NewsOhio News


While America remembers the accomplishments of Apollo 11, Senator Rob Portman remembers a friend

Posted at 7:38 AM, Jul 18, 2019
and last updated 2019-07-18 18:22:50-04

CLEVELAND — While America remembers the accomplishments of the Apollo 11 mission 50 years ago, Senator Rob Portman is remembering a friend in Neil Armstrong. The two developed a close relationship over the years with Portman sharing on the floor of the Senate last week the thrill of having Armstrong as his guest when he was sworn into the Senate in 2011.

'As we walked into the Capitol, we looked up on the left and saw a mural. It is a mural that is still on the first floor of the Capitol on the Senate side, and it is of Neil Armstrong on the face of the moon. I pointed it out to Neil and his wonderful wife, Carol, who was with us, and Neil’s comment was, ‘That’s interesting,'" Portman recalled. "For the 30 or 40 people who were with us walking in the Capitol that day, they didn’t think it was interesting, they thought it was amazing. I later found out that Neil Armstrong was the only American living to have a mural painted of him in the U.S. Capitol."

Portman also recalled asking the astronaut if he'd consider speaking at a Veterans Memorial dedication in Mason, Ohio.

"He said 'let me check it out Rob' and I figured he was going to check out his schedule," Portman said. "Neil got in his car, I found out later and drove to Mason by himself and he walked through that whole Memorial, called me back the next day and said 'I'd love to do it.'"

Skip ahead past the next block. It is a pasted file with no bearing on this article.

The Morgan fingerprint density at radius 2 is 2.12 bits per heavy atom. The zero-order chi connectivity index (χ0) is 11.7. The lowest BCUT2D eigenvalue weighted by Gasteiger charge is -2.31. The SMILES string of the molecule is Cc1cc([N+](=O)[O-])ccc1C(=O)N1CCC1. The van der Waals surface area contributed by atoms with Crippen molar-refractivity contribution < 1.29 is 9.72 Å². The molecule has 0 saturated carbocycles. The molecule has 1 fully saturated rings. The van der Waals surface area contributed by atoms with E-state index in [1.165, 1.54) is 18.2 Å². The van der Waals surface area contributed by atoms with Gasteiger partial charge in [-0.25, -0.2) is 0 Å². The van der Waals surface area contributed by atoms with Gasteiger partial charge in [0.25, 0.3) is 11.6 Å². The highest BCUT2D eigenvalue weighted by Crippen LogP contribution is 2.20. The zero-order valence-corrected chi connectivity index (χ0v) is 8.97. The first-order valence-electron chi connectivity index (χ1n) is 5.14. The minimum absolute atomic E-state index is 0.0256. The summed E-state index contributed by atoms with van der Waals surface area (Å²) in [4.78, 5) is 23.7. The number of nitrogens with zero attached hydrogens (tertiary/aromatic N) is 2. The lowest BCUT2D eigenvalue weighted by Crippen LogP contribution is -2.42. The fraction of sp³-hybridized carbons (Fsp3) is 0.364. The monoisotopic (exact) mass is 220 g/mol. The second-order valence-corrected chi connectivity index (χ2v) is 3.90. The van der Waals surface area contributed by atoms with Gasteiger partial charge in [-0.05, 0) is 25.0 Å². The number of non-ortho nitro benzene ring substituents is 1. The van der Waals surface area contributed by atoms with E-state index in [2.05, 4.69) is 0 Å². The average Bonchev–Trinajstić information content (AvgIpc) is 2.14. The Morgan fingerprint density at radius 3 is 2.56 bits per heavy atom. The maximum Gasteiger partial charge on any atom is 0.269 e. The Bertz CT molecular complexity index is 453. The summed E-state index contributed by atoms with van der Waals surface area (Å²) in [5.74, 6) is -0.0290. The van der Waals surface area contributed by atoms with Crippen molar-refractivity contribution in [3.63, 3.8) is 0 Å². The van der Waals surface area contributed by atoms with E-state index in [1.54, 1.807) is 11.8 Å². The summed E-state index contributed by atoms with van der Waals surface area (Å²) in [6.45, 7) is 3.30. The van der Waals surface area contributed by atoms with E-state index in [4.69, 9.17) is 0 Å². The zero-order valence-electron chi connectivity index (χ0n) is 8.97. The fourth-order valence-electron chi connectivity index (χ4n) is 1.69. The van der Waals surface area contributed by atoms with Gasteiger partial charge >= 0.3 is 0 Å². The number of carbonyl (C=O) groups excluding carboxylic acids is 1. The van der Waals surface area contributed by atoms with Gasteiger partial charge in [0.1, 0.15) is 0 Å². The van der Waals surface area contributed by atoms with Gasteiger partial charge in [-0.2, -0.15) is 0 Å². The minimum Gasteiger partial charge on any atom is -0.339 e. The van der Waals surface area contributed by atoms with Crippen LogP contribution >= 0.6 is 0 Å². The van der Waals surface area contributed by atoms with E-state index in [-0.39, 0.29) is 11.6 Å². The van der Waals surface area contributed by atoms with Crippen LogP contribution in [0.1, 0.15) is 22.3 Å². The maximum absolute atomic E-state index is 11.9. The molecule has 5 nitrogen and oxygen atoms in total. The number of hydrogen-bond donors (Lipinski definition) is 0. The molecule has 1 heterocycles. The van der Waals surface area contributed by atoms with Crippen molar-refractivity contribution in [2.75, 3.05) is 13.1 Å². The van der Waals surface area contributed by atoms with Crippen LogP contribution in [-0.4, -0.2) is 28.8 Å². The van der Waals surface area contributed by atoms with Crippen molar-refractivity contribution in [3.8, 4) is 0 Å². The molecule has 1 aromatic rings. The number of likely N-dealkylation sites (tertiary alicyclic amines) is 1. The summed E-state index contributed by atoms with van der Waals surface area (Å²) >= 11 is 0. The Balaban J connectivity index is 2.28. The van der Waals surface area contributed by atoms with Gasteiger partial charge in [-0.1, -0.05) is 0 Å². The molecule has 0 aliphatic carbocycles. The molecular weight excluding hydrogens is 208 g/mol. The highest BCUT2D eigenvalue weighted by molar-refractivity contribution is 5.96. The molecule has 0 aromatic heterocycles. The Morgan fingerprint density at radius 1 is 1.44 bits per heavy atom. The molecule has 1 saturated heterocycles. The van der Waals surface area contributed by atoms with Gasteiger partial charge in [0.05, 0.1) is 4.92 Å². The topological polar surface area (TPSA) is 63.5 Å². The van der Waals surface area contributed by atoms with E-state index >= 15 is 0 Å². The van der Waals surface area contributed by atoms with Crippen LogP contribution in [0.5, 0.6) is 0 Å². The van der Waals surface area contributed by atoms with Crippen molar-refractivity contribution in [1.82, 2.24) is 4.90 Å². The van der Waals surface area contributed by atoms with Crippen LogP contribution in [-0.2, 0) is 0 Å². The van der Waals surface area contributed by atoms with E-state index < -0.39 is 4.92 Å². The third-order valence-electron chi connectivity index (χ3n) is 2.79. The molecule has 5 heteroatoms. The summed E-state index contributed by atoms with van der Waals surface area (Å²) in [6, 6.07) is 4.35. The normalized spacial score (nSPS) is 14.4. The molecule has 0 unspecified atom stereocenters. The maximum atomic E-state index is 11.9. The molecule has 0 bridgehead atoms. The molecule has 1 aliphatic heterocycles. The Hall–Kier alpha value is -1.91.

This week Portman also reflected on a conversation he had with Armstrong following an official visit Portman made to NASA's Plum Brook station in Sandusky.

"I haven't talked about that much," Portman said. "I went up to Plum Brook and saw what they were doing and was impressed as you know they have really renovated that facility and brought in all kinds of new business, primarily U.S. government business but also private sector business. So it was exciting it was getting back on its feet."

Portman was so excited about the Plum Brook facility, he thought it deserved a more fitting name.

"Then I went down to Cincinnati and I asked Neil if I could come over and speak to him. I went to his house met with him and told him what we had seen at Plum Brook and how exciting it was," Portman said. "At the end of the conversation I said you know what Neil I'm interested in naming this the Neil Armstrong Test Center rather than Plum Brook, Plum Brook is just a geographic name and you know I think you're name ought to be on it, who deserves it better."

Armstrong's response was a humble one.

"And he said 'Rob, you know I appreciate that but I'm really not interested, it's not about me.' It was just classic Neil Armstrong," Portman said in looking back on that conversation eight years ago. "He was an amazing guy with regards to his achievements but to me what he did outside the spotlight was even more impressive and that is to lead a humble honorable life and therefore a great model for all of us."

The questions poised to Portman might have sparked some ideas regarding Armstrong.

"Since you raised it, I might have to start thinking about it again whether we should initiate another effort," Portman said.